[Excuse me, but the realities of life in Washington intrude. I parked my car in the street. Time to feed the parking meter; ticketing in D.C. is very efficient. Once, I even caught a meter maid issuing me a ticket before the meter expired! "But it was about to!" she protested.]

[I returned in the middle of the summary arguments:]

Kagan: Iraqis working hard to U.S. military...

Donnelly: Civilian side: privatization of civil ...., family/sectarian

Hiltermann: De-Batthification -, wrong mandate. Should have been de-Saddamization, not de-Ba'athification. "Keep people who never did harm to any body".

The Army was the institution least loyal to Saddam... I talked to several who joined the insurgency out of humiliation.

Ad-hoc -, not standard judiciary-based

Failure gives opportunity for personal scores and

Donnelly: Michael, let the de-Ba'athification issue go, and give us a report card on mechanisms.

Rubin: "Follow the money." Example: two fifth grade teachers of equal experience with a 10x discrepancy in salaries. The rich one did something to be complicit with the Baath regime. [We may not know what that something is.]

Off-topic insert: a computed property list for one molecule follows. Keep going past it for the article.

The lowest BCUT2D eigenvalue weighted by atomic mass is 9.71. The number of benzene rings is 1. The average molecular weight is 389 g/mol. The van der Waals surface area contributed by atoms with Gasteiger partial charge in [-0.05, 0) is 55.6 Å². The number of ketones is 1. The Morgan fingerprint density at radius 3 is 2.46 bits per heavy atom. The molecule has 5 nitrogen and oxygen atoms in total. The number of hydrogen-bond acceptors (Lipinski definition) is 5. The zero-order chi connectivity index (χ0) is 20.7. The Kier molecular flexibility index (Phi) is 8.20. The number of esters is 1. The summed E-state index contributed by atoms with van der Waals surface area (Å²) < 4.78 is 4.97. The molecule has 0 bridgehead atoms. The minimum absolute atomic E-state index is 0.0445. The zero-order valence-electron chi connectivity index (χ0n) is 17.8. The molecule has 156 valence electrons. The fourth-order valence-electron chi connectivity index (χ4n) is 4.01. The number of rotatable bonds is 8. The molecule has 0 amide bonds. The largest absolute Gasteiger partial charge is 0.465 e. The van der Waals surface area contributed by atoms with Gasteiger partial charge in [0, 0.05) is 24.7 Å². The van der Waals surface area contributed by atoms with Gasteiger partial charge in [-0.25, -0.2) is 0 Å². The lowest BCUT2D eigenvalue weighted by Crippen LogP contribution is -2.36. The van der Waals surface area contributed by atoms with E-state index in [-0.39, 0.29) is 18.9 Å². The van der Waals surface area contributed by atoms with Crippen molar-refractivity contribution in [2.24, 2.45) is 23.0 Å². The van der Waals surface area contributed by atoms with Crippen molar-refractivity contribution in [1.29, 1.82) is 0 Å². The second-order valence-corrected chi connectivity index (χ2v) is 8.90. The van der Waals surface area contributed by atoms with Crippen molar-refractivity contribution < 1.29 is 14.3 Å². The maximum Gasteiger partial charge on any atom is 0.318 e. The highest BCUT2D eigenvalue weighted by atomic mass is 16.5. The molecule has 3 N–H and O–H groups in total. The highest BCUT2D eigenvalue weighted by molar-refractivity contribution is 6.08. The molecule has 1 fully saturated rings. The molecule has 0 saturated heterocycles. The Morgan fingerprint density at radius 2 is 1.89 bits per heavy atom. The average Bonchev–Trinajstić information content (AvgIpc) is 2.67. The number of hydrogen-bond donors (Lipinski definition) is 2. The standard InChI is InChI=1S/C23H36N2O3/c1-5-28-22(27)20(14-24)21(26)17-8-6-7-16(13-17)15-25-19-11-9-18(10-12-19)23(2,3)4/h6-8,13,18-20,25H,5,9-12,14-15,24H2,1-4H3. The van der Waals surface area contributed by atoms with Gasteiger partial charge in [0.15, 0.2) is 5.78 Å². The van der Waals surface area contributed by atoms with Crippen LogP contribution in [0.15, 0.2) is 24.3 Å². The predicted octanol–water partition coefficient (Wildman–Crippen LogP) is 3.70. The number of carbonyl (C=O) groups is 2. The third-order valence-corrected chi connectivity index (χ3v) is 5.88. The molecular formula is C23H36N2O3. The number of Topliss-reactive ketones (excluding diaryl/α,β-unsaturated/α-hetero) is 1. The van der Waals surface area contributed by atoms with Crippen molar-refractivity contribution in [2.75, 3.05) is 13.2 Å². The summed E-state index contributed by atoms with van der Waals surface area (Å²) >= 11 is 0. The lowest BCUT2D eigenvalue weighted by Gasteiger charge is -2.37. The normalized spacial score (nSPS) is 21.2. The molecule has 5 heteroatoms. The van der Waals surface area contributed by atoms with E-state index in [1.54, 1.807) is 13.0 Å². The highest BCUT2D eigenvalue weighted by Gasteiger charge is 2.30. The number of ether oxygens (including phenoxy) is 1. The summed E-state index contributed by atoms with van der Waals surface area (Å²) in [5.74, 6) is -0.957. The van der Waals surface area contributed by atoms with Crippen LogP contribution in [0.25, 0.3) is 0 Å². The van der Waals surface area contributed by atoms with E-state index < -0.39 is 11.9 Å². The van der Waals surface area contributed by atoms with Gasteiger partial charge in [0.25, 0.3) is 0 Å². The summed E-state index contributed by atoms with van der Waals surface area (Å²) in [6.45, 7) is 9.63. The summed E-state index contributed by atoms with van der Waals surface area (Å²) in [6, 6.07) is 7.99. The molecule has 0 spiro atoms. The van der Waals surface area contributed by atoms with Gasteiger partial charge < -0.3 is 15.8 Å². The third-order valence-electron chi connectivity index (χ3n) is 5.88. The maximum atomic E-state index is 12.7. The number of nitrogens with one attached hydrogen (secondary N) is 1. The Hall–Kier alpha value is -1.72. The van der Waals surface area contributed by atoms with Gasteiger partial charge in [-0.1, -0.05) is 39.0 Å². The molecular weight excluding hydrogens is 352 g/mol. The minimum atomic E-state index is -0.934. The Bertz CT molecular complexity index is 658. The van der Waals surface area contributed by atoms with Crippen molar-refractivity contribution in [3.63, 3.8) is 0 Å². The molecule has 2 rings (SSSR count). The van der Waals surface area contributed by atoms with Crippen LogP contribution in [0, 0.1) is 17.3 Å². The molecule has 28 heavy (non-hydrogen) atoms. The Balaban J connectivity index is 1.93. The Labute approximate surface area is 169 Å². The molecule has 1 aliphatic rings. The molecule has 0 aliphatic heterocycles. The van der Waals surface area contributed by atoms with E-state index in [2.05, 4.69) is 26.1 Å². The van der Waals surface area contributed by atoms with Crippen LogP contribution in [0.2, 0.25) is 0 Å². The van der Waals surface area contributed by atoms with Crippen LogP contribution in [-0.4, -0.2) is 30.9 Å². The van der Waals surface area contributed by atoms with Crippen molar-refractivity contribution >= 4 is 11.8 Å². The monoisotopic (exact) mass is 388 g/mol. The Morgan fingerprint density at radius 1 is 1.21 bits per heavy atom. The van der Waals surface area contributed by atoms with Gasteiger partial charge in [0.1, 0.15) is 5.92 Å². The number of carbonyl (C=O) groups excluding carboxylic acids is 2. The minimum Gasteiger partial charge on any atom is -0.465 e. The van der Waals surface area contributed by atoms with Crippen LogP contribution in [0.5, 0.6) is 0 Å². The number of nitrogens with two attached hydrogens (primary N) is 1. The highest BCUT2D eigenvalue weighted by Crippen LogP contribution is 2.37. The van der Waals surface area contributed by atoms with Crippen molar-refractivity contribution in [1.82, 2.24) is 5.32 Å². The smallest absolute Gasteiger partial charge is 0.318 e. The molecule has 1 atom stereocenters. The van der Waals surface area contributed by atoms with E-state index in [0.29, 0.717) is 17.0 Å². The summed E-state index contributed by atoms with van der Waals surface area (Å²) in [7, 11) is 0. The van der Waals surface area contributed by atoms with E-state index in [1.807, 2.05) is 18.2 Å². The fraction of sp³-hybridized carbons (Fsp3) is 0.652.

[Another example: Saddam's] press fixers can be charming, but that doesn't mean they have clean hands. Some people, like the deans of Mosul University, were irreedeemable, others incorruptible, some were incorruptible under Saddam but now are. The vetting process must be good.

How are Iraqis to get what we have? If not implemented, then Iraqis less able to maintain stability. [As an example,] take the contract to provide security at Baghdad airport to. The contract was extended just before the CPA left, [but that didn't ensure a mechinism for reviewing by the Iraqis.]

Part V: Schmooze

After the event adjourned, I thanked one or two speakers individually with questions and comments.

I tried to engage Mr. Rubin on the subject of corruption of government and misbehavior of Iraqi forces. I noted that much had been discussed about civilian control of the military but little of civilian control over the police. I cited civil contract issues in general and specifically the "soft" corruption reported by Michael Yon of the Iraqi police ("they quickly said goodbye, and melted off into the darkness with a duck under each arm") and the indiscriminate fire of the ING (I mistakenly referred to them as "police") reported by Ali.

Mr. Rubin responded defensively, asserting that corruption does exist, yes, but they're working on it. Furthermore, some of our approaches at contract work -- especially one praised by The New York Times in a Christmas Day, 2003 story, favoring tribal chieftains over others as "cultural sensitivity" - can make things worse.

What about accountability of elected officials between elections? Do the Iraqis have public town meetings on big public projects? Mr. Rubin asserted that they did.